Well, that was fast. When Alaska launched its new unified award chart a couple of months ago, I said that it was set up for a stealth devaluation. That’s because it said that prices would be “from” the minimums listed, setting things up for easily dynamic pricing — and even that wasn’t accurate since some routes priced from less. Unfortunately, it didn’t take long for Alaska to go dynamic, with awards on Japan Airlines already “adjusted”, as reported by Leon in our Frequent Miler Insiders Facebook group last night. What used to cost 60,000 miles in business class or 70,000 miles in first class has increased by 33-43%, with some business class nonstops on Japan Airlines now costing 80K miles one way and first class now 100K miles one way.
Alaska devalues business class awards on Japan Airlines by 33%
Prior to December 30, 2022, Alaska had individual partner award charts for each partner airline. The chart for travel on Japan Airlines was particularly attractive. Before 12/30/22, a business class award between Chicago and Tokyo was 60,000 miles one-way.
Unfortunately, overnight and without notice or notification, that same award now costs 80,000 miles one way as seen in this example from Chicago to Tokyo(NRT).
That’s a devaluation of 33%.
The good news (I guess) is that pricing is still 60K each way between the west coast and Japan, as seen in this example from San Francisco to Tokyo.
Alaska also devalues first class awards by as much as 43%
First class used to be 70,000 miles one-way. It’ll now cost 100,000 miles one-way between Tokyo and Chicago.
The devaluation from the west coast isn’t quite as extreme, though it still stinks at 85,000 miles for what used to cost 70,000 miles.
And here’s another example of the devaluation in both business and first class between New York and Tokyo.
Not surprising, but very disappointing nonetheless
This devaluation doesn’t surprise me. When the new award chart was unveiled at the end of last year, I expressed my strong disappointment in Alaska creating what was effectively a completely dynamic award chart, which would really destroy the value of Alaska Mileage Plan. I also noted that collecting Alaska miles via their credit card was a questionable value proposition since we didn’t know what to expect from this new dynamic award chart. Unfortunately, they didn’t wait long to prove me right on that.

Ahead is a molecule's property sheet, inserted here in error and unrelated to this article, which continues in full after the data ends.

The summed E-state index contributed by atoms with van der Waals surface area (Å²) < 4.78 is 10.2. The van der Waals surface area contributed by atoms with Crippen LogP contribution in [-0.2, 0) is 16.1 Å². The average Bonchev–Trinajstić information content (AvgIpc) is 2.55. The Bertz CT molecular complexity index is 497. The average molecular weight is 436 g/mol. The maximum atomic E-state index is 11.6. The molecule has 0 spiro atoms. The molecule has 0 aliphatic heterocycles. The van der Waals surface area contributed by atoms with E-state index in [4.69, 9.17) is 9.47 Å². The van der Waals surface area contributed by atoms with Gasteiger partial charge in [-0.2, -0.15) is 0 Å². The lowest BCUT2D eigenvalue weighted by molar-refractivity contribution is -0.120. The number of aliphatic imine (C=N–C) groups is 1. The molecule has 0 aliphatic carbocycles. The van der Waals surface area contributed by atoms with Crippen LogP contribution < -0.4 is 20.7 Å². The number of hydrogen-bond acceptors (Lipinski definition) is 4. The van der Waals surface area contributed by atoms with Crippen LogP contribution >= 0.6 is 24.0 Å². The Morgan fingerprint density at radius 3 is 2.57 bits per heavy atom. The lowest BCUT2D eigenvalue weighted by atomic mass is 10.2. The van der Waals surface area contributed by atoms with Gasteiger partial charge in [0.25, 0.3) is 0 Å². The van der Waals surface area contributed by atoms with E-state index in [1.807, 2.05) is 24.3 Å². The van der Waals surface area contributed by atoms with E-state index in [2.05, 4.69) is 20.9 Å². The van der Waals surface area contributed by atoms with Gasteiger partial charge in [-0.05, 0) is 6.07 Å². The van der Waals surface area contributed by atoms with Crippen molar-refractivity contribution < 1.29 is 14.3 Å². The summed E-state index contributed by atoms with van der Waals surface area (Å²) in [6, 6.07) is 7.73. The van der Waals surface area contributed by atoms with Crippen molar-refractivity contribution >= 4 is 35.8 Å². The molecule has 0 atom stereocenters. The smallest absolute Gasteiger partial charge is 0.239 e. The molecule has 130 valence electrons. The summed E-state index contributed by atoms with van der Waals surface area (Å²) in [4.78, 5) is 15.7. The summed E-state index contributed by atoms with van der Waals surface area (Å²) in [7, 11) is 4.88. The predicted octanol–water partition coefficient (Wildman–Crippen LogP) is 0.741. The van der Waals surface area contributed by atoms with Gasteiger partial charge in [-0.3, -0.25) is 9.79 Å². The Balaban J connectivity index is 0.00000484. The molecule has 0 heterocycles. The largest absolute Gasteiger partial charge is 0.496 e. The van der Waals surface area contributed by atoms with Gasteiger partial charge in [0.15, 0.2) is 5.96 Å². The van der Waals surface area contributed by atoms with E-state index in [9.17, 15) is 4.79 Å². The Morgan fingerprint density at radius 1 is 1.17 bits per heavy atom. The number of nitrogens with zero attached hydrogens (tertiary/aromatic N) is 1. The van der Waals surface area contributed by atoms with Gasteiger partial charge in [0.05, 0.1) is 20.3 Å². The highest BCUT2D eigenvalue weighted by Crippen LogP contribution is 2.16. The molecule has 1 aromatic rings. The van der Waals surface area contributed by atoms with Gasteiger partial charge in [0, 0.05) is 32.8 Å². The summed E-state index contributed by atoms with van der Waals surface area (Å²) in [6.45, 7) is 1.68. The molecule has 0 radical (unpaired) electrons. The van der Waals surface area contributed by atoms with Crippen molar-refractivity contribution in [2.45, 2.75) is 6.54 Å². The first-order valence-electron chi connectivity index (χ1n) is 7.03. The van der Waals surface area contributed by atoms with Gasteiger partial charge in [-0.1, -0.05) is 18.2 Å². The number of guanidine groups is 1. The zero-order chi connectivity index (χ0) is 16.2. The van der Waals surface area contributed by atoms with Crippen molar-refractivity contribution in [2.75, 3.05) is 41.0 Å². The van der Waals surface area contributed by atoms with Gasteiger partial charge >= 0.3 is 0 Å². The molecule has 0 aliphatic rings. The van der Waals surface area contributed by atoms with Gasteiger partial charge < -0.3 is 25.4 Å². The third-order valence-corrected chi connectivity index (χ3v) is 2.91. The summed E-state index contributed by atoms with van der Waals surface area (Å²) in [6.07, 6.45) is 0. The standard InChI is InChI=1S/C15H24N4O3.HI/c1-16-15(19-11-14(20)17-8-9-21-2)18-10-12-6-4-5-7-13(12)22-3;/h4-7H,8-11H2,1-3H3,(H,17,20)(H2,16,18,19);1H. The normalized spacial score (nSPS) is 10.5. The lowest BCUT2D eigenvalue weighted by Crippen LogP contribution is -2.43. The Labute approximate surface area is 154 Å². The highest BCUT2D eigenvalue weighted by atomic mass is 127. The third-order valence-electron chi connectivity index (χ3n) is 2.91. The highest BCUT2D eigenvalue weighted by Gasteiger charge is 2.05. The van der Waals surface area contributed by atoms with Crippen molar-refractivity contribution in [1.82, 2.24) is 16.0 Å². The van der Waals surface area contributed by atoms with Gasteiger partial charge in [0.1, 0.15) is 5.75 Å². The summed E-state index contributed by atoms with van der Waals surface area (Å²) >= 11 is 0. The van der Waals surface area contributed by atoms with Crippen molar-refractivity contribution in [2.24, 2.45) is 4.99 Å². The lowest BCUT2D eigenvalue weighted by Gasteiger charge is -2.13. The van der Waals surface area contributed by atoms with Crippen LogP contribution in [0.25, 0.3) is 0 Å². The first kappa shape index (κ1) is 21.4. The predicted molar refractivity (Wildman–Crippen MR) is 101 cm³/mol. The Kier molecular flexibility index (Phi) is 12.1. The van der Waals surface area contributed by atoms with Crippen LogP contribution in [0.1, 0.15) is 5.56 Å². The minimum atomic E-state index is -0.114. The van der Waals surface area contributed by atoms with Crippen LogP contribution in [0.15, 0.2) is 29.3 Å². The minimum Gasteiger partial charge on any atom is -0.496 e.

Further, this just continues a status quo of airlines devaluing awards with no notice to members or notification once they’ve done it. That really, really stinks. Surely some customers have been collecting miles for years with specific redemptions in mind. The fact that Alaska has pulled out the rug on those redemptions to the tune of a 33% or 43% increase in price is just a massive disappointment.
Alaska obviously set the precedent for no-notice devaluation years ago when they devalued Emirates awards by stunning margins overnight, but we’ve seen that type of activity pick up steam with other programs in recent years. While I didn’t like that Air Canada Aeroplan devalued awards last year, at least they did it with some notice so that those who had saved up miles with redemptions in mind could take advantage of the sweet spots before they increased award prices.
Alaska Airlines has massively devalued awards in both business and first class on Japan Airlines. While business class awards to and from the West Coast go unchanged, business class from other parts of the US and all first class awards were devalued significantly. Business and first class awards now cost 33-43% more miles from most of the country to and from Japan. It is particularly disappointing that Alaska made this change with no advance notice and no notification of members. When their new award chart launched, it looked like it was ripe for stealth devaluations, and this development just proves that to be true.
H/T: Leon in Frequent Miler Insiders